There is a reason even more fundamental than this for favoring the high protein diet, and that is building muscle on a calorie deficit. Typically, maintaining a calorie deficit is catabolic! Building muscle and stoking anabolism (rather than simply retaining muscle) are thus big challenges when operating on a calorie deficit. Of the macronutrients, protein is by far the most muscle-sparing, and also the most anabolic. So the best way to build muscle on a calorie deficit is to eat lots and lots of protein. In this regard, a high protein diet obviously blows a ketogenic diet out of the water.

Body composition vs weight

As more and more body mass shifts into muscle, resting metabolism is also raised, making it even easier to keep fat off. Since eating less doesn’t take more willpower on a diet that regulates appetite well, once you achieve a body composition you are happy with, maintenance is a breeze. Note that weight is a much worse predictor of overall success than body composition (muscle to fat), and for that reason it’s best to focus not on weight but on bodyfat percentage as you metric of choice. Harder to measure, but more meaningful by far.

What to eat, and how to make it edible with minimal work

So what to eat? I’m lazy, and prioritize minimal preparation time. However, I also value high quality ingredients like grass-fed beef, grass-fed dairy products, pasture-raised chicken/turkey, pasture-raised eggs, wild-caught salmon, organic vegetables, and so on. Not only are these things better from an ethical perspective (animal welfare), they are also more nutritious, and are produced more sustainably. The combination of these things means I must cook for myself since there is not any pre-made frozen food that checks all the boxes. If there were, I would no doubt make use of such food options some of the time, but I would probably still cook for myself some for variety (unless the number of pre-made options exceeded 10 or so, in which case I would happily never prepare food ever again). Variety is an important variable since it helps make diets sustainable. For example, while a grilled chicken breast and boiled broccoli every night might meet the goals of the diet as I’ve outlined it, it would be hard to eat this every single day for years and never have problems with diet compliance. It’s much easier to stick with a set of macro and nutrient requirements if you have variety in your diet.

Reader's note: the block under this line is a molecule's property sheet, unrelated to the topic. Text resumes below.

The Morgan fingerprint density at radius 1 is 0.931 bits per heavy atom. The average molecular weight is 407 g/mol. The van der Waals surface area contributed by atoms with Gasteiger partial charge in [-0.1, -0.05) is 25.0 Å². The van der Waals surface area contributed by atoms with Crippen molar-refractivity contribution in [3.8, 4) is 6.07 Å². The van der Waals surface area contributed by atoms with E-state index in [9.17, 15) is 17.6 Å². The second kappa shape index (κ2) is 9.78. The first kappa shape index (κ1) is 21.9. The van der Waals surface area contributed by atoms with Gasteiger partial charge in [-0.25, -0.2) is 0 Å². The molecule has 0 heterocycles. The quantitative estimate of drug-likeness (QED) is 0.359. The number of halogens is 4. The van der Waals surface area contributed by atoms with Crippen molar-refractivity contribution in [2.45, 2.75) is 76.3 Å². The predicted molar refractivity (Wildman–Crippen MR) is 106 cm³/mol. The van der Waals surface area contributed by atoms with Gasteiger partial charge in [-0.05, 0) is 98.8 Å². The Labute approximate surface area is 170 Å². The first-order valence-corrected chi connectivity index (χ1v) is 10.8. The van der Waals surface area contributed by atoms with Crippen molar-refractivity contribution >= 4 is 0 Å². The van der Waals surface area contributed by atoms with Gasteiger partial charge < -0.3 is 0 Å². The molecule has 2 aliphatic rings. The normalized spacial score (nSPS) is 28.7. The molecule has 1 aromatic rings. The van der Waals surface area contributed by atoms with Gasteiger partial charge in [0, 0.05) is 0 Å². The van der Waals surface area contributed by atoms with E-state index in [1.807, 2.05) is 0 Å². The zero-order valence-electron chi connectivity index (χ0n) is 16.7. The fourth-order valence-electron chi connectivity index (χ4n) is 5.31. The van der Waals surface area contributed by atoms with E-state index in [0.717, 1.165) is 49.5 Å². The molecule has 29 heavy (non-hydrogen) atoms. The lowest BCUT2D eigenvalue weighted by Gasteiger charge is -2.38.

OK, so what does all this translate into in the real world? While I love myself some steak, hamburgers, grilled chicken, and so forth, I want my daily meal preparation time under 20 minutes. This is possible to achieve by packing lunch from things that require close to zero active preparation (cold-cut meats, hard-boiled eggs, raw spinach salads, steamed broccoli, protein pudding, canned sardines, bean chips, stevia-sweetened Greek yogurt, cottage cheese and other lowfat cheeses, peanuts (in moderation), carrots and celery, etc.), and then using a pressure-cooker (like the Instant Pot) to make dinner within an hour. Tossing food and spices into a pressure cooker takes minutes, and steaming vegetables (my preferred way to eat broccoli and kale) on the stovetop also takes very little hands-on time. You could hypothetically replace pressure-cooking with slow-cooking on a timer that starts before you get home from work, but the pressure cooker takes much less energy overall (saving money on electricity and making you a better eco-conscious denizen of the world), and as a rule of thumb, the shorter cooking time preserves more heat-sensitive nutrients. Pressure cooking also helps reduce antinutrients like lectins and phytic acid (making beans – high in protein and fiber, and therefore an excellent choice for our high-protein diet – more attractive). Finally, the short cooking time allows for dinner-prep to occur after work, not before. Since lunch-packing occurs before work, having dinner-prep occur then too is suboptimal, in my opinion, as it invariably increases activity-dosed boredom. (Spreading out like work is less likely to lead to boredom than concentrating it). Perhaps more importantly, putting dinner-prep in the morning also prevents you from having a de-stressing and calming activity between your workday and your evening. For all these reasons, I favor pressure cookers for time-efficient meal preparation over normal slow-cookers.